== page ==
Photoessay: Shadow form

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When three dimensions collapse to two, the only way to infer spatial placement is by the position and overlap of shadows; this includes not just large macro-scale objects but also texture, which is nothing more than superposition of entitles at the micro-scale. No light, no shadows, no image, no spatial relativity. Yet the interesting ability of photography has only two interesting elements when collapsing dimensions: firstly, to reproduce exactly what we see (or think we see) and preserve an otherwise transient moment; secondly, projection that is unnatural or not normally noticed with stereo (i.e. human) vision – be it an exaggerated depth or a completely collapsed one. Expression or collapse in dimensionality is interesting because it almost lets us imagine what the universe might be like if we could perceive more than the standard four dimensions (three spatial, plus time). Either that or it’s the repressed physicist in me geeking out. MT

Images were shot with a mix of hardware over the last year and post processed with the Monochrome Masterclass workflow.

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MT’s scrapbook: Supposedly scientific

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The moniker “National Science Centre” conjures illusions of grandeur and seriousness – unfortunately, the reality is quite sadly different. At best, it’s a bunch of very amateur, run down (and often non-functional) experiments clearly of a mid-90s aspirational country vintage designed to appeal to kids below the age of 10; at worst, it’s something that reflects the state of public education in this country when many attending grown adults find exhibits of this nature fascinating in 2018 – to be honest, the average dentist’s waiting room has more advanced toys. I took my daughter here for want of something to do on a Sunday afternoon, but in the end she found the enormous panel of electrical switches more entertaining. We left confused: not knowing whether to laugh, cry, or come to the conclusion the visitors were probably the most interesting experiments to observe. MT

The Scrapbook series is shot on an Olympus PEN F, with unedited JPEGs straight from camera bar resizing (and of course some choice settings).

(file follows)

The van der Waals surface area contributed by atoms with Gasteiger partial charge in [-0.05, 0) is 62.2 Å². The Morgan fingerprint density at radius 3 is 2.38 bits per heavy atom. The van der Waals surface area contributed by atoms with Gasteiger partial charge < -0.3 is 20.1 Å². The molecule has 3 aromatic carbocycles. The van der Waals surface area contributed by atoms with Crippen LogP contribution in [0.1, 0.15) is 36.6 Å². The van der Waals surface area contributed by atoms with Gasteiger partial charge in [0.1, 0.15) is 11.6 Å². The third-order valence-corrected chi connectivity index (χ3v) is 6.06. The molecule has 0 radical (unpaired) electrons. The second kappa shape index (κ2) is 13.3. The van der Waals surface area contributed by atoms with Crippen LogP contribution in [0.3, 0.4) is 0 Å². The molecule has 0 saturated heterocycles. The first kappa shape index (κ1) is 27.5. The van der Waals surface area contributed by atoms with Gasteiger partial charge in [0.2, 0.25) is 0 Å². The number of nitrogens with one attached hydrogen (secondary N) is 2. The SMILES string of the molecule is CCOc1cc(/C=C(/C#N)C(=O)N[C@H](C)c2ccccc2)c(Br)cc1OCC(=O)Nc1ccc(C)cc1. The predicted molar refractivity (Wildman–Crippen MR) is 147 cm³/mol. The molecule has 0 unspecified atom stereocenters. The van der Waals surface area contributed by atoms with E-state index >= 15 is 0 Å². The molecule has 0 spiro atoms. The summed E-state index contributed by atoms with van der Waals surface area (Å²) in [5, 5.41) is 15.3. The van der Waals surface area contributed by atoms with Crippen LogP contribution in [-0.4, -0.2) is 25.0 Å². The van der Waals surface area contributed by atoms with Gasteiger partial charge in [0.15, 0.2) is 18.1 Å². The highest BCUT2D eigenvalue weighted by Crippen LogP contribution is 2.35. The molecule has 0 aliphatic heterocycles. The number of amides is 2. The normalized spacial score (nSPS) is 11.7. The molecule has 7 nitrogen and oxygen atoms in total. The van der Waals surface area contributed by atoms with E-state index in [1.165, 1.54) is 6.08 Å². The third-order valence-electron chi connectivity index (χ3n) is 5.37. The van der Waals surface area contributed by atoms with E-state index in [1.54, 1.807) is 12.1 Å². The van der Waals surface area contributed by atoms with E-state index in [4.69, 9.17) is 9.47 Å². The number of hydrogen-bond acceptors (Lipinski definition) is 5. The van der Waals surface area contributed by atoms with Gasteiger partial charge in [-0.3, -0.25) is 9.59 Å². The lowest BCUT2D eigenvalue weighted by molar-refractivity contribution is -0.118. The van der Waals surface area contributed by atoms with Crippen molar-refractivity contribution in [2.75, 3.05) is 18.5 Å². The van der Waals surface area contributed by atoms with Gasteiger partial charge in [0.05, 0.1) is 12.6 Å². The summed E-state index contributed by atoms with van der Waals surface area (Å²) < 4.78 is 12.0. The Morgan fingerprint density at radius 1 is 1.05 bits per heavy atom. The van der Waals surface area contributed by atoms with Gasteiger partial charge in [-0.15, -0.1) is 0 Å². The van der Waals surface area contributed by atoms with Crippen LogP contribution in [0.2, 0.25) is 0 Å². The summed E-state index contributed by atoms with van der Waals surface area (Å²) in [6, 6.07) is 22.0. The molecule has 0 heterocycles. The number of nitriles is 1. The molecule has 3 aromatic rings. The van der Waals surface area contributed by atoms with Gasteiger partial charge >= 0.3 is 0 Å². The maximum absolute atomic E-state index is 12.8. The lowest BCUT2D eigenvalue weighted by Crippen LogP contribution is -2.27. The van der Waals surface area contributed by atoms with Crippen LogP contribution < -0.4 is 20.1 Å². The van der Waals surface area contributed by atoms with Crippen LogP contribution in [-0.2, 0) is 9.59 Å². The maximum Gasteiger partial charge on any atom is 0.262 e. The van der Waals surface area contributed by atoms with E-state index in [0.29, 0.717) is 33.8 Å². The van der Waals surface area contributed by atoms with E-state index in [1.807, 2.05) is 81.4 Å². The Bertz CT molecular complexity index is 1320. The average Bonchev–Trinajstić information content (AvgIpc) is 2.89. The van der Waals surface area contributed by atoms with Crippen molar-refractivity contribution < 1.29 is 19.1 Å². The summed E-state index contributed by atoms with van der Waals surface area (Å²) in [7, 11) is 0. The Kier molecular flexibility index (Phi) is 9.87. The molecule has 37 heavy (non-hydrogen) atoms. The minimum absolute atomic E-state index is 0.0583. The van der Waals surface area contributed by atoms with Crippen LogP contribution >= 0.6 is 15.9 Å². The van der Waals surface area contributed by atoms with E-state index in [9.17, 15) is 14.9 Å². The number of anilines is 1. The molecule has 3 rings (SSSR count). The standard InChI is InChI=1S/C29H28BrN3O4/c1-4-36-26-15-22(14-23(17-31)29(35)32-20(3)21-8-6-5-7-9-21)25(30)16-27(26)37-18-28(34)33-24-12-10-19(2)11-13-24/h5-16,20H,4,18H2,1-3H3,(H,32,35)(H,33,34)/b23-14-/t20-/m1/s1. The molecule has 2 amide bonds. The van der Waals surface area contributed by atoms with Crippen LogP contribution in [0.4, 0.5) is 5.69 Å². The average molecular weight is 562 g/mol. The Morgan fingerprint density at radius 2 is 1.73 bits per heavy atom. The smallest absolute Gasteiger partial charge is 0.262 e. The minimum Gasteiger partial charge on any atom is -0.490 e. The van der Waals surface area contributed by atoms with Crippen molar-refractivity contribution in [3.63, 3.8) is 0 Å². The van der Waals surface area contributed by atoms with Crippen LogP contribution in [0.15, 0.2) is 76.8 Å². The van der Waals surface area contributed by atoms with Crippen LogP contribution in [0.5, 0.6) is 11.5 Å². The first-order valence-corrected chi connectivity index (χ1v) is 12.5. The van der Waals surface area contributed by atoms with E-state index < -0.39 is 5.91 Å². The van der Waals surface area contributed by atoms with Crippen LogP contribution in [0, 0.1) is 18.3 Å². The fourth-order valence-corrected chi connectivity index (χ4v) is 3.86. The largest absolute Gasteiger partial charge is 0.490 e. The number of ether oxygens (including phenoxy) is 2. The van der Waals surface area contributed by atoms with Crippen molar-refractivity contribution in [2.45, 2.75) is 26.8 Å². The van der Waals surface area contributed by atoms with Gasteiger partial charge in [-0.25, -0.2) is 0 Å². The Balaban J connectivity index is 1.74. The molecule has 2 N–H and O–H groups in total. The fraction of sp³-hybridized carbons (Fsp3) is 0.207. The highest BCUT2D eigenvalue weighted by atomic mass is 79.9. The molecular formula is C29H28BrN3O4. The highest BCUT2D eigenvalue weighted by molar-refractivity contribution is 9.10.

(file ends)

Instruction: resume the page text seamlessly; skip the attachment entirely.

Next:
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Monolumpur, part III: Robin’s take

When I started street photography, I gravitated towards black and white. It’s not difficult to figure out why, when you look at famous and successful street photographs from legends such as Henri Cartier-Bresson as nearly all prominent street photography is presented in monochrome. As I slowly developed my own style and vision I found myself drawn towards color photography as it more effectively represents the reality I capture. Nonetheless, the love for black and white has always been there and sometimes, I find it liberating to strip all colors away and go straight to the core of the image – the idea, the message or the emotion.

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On-assignment photoessay: From the workbench

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I shot for one of my toughest clients recently: ourselves. Whilst there’s no pressure, we all have the desire to do better with every set – and there’s the friendly internal competition given that there are no fewer than five photographers amongst the founders’ group. I am of course talking about the watch business; this set was photographed at the facilities of our production partners Schwarz-Etienne in La Chaux de Fonds, Switzerland, whilst a series of 19.01s and 19.02s underwent assembly, regulation and final quality control. I’ve shot this kind of thing before for many other brands, of course – but it feels very different when it’s your own name on the dial and movement… MT

Images were shot with an Olympus PEN F and Panasonic-Leica 12-60. Post processing with the Monochrome Masterclass workflow. Image of yours truly at the bench shot by my co-founder Dr. Magnus Bosse.

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On-assignment photoessay: Preparations

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When on assignment, there are images you shoot to the brief, and the bonus ones you shoot for yourself: sometimes they aren’t really corporate safe or commercial-clean, but they have a something – texture, light, grit – that appeals to something personal. I always try to respond to these scenes in an instinctive way: just shoot, sort them out later, and package separately for your client in the hopes they might use them, or at least see and appreciate even if they don’t (because they don’t fit the look and palette you’ve already established). Still – I think all photographers need to feel moved in this kind of way; if you don’t, then the desire to experiment and create might not be as strong as it should be… MT

Images shot with a Nikon Z7/24-70 and D850/70-200/4, and post processed with The Monochrome Masterclass workflow.

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Photoessay: nocturnal impressions of Hong Kong